“When you can design blasts using survey data and software, then upload drill plans to the rig, and use GPS guidance, there is no need for manual mark-out of holes,” he said. “Standing close to the edge with a mark-out staff to get holes in the right position is an unacceptable risk, and one the new technology completely removes.”

As well as safety considerations, the savings in time, efficiency, and costs versus manual mark-outs is also significant. However, for Red Bull’s clients, the most tangible impact is the level of precision the Sandvik TIM3D technology has enabled.


Precision made perfect

Being able to plan and drill with precision is critical for Red Bull’s quarry and construction clients. The GPS capability of the drill rigs has greatly enhanced the operator’s ability to follow the complex drilling patterns and has significantly improved drilling accuracy.

In the two years since Red Bull purchased its first Sandvik drill rig with the TIM3D drill navigation system, operators have put the rig and the GPS system through its paces. According to technical manager Nick Bastow, the interface is very user-friendly, even for older operators who are not used to working with computers or software systems.

“The machine control system allows automatic hole set-up and mast positioning, increasing accuracy and reducing rework, and being able to send the drill plan directly to the operator electronically using GPS co-ordinates saves so much time,” Bastow said.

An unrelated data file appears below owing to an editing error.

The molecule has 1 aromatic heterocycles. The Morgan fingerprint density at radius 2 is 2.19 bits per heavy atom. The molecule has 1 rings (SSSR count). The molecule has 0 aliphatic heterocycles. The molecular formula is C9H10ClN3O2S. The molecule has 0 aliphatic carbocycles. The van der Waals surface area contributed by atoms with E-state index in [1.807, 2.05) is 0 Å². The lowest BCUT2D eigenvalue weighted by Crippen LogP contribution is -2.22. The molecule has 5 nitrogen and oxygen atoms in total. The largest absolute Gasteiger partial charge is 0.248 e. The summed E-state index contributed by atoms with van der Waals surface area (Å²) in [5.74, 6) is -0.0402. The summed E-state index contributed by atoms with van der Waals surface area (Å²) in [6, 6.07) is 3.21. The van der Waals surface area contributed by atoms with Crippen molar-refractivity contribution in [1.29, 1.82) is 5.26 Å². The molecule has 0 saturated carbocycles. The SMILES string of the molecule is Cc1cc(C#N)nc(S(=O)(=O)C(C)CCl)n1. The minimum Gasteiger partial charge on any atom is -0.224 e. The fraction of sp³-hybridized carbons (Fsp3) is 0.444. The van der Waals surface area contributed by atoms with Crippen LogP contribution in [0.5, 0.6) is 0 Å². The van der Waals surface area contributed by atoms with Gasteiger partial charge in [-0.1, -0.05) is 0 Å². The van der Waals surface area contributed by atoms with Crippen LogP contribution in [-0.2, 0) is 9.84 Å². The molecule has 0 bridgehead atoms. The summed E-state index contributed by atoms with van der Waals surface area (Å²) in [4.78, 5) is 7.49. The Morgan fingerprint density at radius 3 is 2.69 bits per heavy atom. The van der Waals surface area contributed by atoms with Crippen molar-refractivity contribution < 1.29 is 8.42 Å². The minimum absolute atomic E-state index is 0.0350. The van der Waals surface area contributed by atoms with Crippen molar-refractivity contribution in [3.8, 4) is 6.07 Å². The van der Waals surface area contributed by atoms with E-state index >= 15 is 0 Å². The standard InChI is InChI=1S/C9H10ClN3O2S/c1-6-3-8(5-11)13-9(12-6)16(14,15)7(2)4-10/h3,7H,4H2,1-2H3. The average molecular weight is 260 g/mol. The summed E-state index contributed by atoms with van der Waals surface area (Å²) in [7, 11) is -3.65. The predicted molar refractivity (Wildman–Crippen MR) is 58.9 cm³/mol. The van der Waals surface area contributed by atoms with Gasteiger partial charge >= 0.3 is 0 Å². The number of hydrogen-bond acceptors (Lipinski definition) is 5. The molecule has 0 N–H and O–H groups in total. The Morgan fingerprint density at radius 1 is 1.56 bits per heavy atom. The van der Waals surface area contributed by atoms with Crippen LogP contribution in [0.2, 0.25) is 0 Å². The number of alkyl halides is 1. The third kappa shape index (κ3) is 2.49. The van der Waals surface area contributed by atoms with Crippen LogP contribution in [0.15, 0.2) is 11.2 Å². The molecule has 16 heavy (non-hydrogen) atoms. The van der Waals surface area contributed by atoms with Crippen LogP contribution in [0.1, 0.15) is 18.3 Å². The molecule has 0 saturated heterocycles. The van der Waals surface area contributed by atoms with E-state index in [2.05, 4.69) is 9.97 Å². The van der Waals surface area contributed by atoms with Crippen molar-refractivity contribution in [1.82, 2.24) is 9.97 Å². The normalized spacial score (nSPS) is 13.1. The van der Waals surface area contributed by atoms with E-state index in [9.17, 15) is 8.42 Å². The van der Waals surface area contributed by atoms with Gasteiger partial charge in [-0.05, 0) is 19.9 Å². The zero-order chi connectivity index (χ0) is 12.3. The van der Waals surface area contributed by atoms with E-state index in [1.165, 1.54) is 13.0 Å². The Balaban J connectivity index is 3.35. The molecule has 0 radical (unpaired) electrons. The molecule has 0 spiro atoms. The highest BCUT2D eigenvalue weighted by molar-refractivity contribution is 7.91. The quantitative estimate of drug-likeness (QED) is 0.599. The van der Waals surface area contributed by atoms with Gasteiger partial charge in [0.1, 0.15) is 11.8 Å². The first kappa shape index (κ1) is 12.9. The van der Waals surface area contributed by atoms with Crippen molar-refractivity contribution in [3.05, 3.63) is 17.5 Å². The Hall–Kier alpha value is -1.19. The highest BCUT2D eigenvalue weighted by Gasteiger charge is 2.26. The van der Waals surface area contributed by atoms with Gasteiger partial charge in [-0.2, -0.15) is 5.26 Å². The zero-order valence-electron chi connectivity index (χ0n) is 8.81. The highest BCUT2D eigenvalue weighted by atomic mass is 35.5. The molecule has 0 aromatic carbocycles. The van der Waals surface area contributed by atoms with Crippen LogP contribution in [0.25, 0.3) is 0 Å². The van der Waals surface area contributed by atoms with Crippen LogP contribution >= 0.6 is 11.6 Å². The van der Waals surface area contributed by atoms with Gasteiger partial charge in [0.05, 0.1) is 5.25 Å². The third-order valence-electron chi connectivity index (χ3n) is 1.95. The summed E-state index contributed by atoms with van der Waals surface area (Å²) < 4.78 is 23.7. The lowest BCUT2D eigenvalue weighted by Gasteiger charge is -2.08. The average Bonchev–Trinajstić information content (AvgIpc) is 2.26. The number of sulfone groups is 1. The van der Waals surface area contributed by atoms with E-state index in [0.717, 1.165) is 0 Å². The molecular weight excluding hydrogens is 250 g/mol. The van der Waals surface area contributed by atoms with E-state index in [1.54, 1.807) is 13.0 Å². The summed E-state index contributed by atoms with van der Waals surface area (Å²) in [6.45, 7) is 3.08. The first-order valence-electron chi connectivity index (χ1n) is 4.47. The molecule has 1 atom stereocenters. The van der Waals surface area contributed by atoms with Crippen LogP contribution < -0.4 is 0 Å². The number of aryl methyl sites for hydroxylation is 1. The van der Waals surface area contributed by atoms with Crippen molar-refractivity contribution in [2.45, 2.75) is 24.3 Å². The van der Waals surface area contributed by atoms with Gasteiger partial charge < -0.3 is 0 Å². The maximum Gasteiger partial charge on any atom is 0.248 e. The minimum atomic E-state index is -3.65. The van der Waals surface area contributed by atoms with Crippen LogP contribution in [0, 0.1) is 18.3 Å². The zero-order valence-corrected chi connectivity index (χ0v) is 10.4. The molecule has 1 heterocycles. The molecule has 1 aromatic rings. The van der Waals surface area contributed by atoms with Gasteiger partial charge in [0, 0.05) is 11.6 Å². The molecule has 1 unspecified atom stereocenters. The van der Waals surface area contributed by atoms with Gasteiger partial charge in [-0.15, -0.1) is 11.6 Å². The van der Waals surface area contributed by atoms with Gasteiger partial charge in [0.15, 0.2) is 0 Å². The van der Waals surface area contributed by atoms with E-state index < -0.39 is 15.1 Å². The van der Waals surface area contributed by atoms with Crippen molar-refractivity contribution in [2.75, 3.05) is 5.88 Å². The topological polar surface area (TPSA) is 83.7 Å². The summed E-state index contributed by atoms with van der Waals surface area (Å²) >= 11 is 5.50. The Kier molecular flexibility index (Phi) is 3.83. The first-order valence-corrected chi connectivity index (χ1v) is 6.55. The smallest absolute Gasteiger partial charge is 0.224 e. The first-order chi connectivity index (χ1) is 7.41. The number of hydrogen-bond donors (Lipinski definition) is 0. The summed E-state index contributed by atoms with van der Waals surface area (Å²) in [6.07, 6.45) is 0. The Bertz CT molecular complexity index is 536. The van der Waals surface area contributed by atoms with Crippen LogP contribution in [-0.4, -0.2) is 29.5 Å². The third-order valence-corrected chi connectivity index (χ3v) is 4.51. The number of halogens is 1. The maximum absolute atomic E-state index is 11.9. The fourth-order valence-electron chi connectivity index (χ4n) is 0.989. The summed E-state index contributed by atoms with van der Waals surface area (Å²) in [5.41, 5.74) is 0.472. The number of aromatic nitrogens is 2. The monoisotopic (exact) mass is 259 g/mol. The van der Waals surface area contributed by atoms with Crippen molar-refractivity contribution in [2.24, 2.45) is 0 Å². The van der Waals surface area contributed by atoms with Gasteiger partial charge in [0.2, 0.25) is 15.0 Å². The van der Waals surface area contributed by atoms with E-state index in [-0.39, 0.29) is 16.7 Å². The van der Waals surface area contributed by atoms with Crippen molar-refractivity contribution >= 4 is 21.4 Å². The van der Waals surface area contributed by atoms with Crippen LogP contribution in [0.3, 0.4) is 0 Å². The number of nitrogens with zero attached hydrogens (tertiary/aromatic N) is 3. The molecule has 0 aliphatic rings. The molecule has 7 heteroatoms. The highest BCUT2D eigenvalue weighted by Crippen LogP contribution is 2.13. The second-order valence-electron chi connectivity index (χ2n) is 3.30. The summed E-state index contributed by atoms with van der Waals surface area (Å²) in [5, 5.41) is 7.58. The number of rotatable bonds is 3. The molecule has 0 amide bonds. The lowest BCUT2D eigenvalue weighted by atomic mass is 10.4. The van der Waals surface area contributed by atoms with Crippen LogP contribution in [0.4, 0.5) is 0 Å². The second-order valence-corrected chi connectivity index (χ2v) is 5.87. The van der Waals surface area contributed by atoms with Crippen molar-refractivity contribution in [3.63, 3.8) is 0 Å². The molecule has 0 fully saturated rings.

“The software is an excellent training tool for all operators. We use the data in the quality report from their drilling and compare it against the design. This can be reviewed with the operator to see where any improvements can be made.”

The most interesting aspect of the new technology for the Red Bull management team is that they have been able to reduce explosive loading where they use rigs with the TIM3D navigation system.

“The drilling accuracy, coupled with ability to adjust blast parameters according to penetration rate, percussion, flush air pressure and rotation pressure, means we can generate very precise load plans and have been able to make significant savings on explosives,” Bastow said.

“We are very excited about future technology developments from Sandvik. Learning how to understand and use this technology has been an innovative tool to promote our ability to deliver a more professional, technically complex set of services than our competitors, greatly enhancing the profile of our business.”

{{image5-a:r-w:250}}This is corroborated by the client Dougal Francis, the construction zone manager for roading construction company Fulton Hogan, which required a blasting services partner for the current Huntly Bypass project, a 15.4km realignment of the Waikato Expressway. This project will eventually shift 3.6 million cubic metres (or 1.2 million tonnes) of soil and rock and connect Auckland with the Waikato and Bay of Plenty.

Red Bull won the tender as, according to Francis, it was “the only company prepared to provide assurance that they could meet the very tight specifications and protect the rock batters in this sensitive environment”.